Posted in Travel

Swiss law requires hikers to keep their clothes on

Switzerland is getting to be a more difficult place for people who have alternative ideas about clothing and personal style. First, the municipality of Zurich bans its employees from showing tattoos and piercings, or wearing gym shoes. Now the canton of Appenzell Innerrhoden has banned naked hiking, a tradition that goes back to the early 20th century when people wanted to get in touch, directly, with nature:

Excerpt (from The Guardian):

Naked alpine ramblers have been warned to keep their clothes on this spring or face fines under new legislation introduced by Swiss authorities intended to clamp down on a growing pastime. The Swiss canton of Appenzell Innerrhoden has said it will slap fines of 200 francs (£122) on holidaymakers going naked in the Alps. “We were forced to introduce the legislation against this indecent practice before the warm weather starts,” said Melchior Looser, the justice and police minister of the canton. He said that until now the naturist walkers – sometimes referred to as “boot-only hikers” – had been free to wander naked because there was no law to prevent them from doing so. The new law is expected to come into force on 9 February in time for the start of the hiking season. According to one naked hiker website,, the trend goes back to the start of the 20th century and has much to do with the new access it gives people to nature. “Abandoning unpractical clothes enables a direct contact with the wind, sun and temperature”, the site said. Some hikers even abandon footwear.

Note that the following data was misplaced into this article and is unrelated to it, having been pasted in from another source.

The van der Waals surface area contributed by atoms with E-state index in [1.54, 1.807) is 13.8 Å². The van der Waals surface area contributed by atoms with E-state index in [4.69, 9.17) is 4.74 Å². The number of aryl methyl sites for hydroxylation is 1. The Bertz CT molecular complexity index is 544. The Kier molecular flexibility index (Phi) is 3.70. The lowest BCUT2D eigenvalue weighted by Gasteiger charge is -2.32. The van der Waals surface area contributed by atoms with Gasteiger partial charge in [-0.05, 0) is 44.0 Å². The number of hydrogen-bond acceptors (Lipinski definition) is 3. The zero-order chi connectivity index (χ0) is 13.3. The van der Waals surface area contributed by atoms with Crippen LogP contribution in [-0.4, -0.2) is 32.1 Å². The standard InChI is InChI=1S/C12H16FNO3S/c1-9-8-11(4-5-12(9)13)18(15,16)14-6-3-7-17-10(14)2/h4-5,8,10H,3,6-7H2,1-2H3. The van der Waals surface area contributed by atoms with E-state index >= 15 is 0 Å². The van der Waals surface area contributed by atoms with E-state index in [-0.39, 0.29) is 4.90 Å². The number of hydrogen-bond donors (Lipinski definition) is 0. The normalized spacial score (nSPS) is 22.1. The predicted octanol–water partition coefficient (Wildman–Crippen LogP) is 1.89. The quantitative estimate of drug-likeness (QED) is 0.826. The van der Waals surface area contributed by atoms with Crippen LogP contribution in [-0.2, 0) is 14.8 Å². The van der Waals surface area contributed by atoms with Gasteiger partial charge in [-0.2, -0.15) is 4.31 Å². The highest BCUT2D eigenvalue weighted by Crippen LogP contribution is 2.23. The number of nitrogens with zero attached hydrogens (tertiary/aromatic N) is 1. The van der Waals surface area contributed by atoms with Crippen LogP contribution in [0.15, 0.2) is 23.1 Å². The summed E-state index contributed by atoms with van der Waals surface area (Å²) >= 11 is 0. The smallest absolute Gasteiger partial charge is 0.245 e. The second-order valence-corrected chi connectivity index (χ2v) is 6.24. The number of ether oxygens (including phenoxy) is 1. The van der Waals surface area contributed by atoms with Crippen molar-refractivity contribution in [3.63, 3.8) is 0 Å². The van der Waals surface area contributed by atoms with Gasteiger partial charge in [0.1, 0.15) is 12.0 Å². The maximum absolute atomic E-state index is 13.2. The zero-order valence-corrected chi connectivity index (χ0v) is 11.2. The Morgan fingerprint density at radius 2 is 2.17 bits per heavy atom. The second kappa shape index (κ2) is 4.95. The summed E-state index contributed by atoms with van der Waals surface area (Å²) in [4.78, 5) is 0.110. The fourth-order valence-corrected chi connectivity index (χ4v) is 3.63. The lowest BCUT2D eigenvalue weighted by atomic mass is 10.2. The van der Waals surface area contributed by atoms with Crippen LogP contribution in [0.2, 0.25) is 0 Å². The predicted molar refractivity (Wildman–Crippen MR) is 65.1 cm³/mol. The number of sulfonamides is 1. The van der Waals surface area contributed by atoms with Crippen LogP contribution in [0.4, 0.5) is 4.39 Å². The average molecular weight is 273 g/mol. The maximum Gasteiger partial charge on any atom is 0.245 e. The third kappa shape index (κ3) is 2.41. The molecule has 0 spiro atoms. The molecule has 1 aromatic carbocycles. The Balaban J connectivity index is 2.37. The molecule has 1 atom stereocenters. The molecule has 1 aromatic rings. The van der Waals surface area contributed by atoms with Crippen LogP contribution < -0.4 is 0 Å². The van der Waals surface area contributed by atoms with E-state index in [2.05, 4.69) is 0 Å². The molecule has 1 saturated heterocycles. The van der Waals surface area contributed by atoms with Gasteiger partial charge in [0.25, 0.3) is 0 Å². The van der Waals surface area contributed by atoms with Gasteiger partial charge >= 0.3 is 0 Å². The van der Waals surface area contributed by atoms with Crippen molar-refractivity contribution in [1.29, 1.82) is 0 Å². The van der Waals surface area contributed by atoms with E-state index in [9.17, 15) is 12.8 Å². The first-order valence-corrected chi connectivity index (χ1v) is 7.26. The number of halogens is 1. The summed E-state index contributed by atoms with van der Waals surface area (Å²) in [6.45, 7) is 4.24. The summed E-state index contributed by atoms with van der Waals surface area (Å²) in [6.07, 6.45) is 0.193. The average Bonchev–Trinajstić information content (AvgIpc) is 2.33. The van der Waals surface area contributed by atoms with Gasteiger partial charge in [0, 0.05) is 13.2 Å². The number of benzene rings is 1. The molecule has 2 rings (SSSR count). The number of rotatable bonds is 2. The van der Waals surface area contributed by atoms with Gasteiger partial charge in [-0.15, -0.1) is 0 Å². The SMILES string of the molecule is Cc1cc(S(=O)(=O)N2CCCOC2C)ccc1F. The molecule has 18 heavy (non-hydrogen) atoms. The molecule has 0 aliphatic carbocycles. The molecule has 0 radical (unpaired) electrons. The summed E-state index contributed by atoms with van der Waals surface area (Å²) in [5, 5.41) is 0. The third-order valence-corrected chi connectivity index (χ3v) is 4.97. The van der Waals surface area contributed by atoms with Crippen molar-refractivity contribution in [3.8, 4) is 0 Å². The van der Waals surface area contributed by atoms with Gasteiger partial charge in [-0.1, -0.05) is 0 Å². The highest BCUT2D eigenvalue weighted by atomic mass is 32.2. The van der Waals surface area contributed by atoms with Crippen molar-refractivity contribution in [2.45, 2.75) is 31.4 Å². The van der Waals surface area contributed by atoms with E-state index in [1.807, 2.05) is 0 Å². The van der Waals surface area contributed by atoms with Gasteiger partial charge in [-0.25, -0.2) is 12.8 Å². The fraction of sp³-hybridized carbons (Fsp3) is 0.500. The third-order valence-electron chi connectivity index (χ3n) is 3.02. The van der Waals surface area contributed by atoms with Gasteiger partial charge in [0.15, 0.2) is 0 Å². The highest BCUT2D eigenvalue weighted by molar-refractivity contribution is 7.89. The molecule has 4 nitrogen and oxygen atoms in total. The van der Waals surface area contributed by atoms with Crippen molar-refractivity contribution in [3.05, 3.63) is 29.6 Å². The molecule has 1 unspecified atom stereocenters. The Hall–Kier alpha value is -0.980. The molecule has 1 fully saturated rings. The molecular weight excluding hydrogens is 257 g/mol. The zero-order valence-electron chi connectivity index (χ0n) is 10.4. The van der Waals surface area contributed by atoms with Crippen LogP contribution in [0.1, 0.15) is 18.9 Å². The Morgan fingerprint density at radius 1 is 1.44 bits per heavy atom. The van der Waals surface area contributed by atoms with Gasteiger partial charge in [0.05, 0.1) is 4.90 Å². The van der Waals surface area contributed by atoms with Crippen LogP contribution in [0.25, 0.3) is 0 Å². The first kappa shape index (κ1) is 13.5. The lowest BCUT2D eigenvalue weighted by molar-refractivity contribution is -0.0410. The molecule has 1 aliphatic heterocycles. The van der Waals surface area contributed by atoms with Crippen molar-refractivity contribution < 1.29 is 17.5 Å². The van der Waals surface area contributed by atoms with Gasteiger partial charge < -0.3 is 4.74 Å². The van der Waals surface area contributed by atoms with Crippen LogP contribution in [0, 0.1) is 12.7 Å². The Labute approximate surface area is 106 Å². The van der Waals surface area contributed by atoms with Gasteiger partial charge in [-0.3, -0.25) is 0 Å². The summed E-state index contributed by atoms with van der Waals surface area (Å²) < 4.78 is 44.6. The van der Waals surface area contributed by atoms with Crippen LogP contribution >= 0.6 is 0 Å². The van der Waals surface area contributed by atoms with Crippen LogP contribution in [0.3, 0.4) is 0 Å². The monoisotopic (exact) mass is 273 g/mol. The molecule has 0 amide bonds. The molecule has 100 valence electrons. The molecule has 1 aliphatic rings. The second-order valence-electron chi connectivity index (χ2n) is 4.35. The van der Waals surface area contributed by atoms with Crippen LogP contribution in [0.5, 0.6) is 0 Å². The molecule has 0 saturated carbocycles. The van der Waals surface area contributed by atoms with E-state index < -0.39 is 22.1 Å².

Bear in mind, however, that this law does not apply throughout Switzerland. It’s a cantonal law, meaning it applies only in the canton of Appenzell Innerrhoden.



Author of "The Secret of Angat", a novel set in the Philippines during World War II. Founder,; Founder ( - travel) and (beauty, style).

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